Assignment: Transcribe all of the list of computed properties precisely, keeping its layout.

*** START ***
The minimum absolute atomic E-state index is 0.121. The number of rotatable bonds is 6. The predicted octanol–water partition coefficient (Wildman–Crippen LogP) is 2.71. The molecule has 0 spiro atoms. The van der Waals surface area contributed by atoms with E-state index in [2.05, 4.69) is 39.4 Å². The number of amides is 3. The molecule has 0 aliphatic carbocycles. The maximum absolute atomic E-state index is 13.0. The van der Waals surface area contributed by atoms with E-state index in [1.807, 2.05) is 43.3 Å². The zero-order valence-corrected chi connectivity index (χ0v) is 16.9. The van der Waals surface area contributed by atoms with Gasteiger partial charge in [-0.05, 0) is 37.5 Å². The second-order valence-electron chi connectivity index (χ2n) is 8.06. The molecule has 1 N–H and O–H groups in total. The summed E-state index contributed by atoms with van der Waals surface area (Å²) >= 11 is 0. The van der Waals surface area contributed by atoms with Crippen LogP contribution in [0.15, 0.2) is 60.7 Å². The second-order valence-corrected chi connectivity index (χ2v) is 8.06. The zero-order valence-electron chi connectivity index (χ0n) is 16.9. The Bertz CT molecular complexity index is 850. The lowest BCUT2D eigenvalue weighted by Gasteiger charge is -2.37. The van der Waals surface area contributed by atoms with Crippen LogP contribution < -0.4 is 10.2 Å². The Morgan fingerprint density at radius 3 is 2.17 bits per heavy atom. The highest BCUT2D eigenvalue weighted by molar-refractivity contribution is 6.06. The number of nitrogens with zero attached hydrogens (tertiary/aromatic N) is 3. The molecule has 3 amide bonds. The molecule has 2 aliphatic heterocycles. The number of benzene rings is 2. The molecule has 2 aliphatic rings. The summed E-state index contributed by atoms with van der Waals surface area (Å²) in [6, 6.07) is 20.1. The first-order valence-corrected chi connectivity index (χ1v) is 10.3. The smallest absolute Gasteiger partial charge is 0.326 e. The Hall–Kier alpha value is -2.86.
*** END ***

The minimum absolute atomic E-state index is 0.121. The number of rotatable bonds is 6. The predicted octanol–water partition coefficient (Wildman–Crippen LogP) is 2.71. The molecule has 0 spiro atoms. The van der Waals surface area contributed by atoms with E-state index in [2.05, 4.69) is 39.4 Å². The number of amides is 3. The molecule has 0 aliphatic carbocycles. The maximum absolute atomic E-state index is 13.0. The van der Waals surface area contributed by atoms with E-state index in [1.807, 2.05) is 43.3 Å². The zero-order valence-corrected chi connectivity index (χ0v) is 16.9. The van der Waals surface area contributed by atoms with Gasteiger partial charge in [-0.05, 0) is 37.5 Å². The second-order valence-electron chi connectivity index (χ2n) is 8.06. The molecule has 1 N–H and O–H groups in total. The summed E-state index contributed by atoms with van der Waals surface area (Å²) >= 11 is 0. The van der Waals surface area contributed by atoms with Crippen LogP contribution in [0.15, 0.2) is 60.7 Å². The second-order valence-corrected chi connectivity index (χ2v) is 8.06. The zero-order valence-electron chi connectivity index (χ0n) is 16.9. The Bertz CT molecular complexity index is 850. The lowest BCUT2D eigenvalue weighted by Gasteiger charge is -2.37. The van der Waals surface area contributed by atoms with Crippen LogP contribution < -0.4 is 10.2 Å². The Morgan fingerprint density at radius 3 is 2.17 bits per heavy atom. The highest BCUT2D eigenvalue weighted by molar-refractivity contribution is 6.06. The number of nitrogens with zero attached hydrogens (tertiary/aromatic N) is 3. The molecule has 3 amide bonds. The molecule has 2 aliphatic heterocycles. The number of benzene rings is 2. The molecule has 2 aliphatic rings. The summed E-state index contributed by atoms with van der Waals surface area (Å²) in [6, 6.07) is 20.1. The first-order valence-corrected chi connectivity index (χ1v) is 10.3. The smallest absolute Gasteiger partial charge is 0.326 e. The Hall–Kier alpha value is -2.86.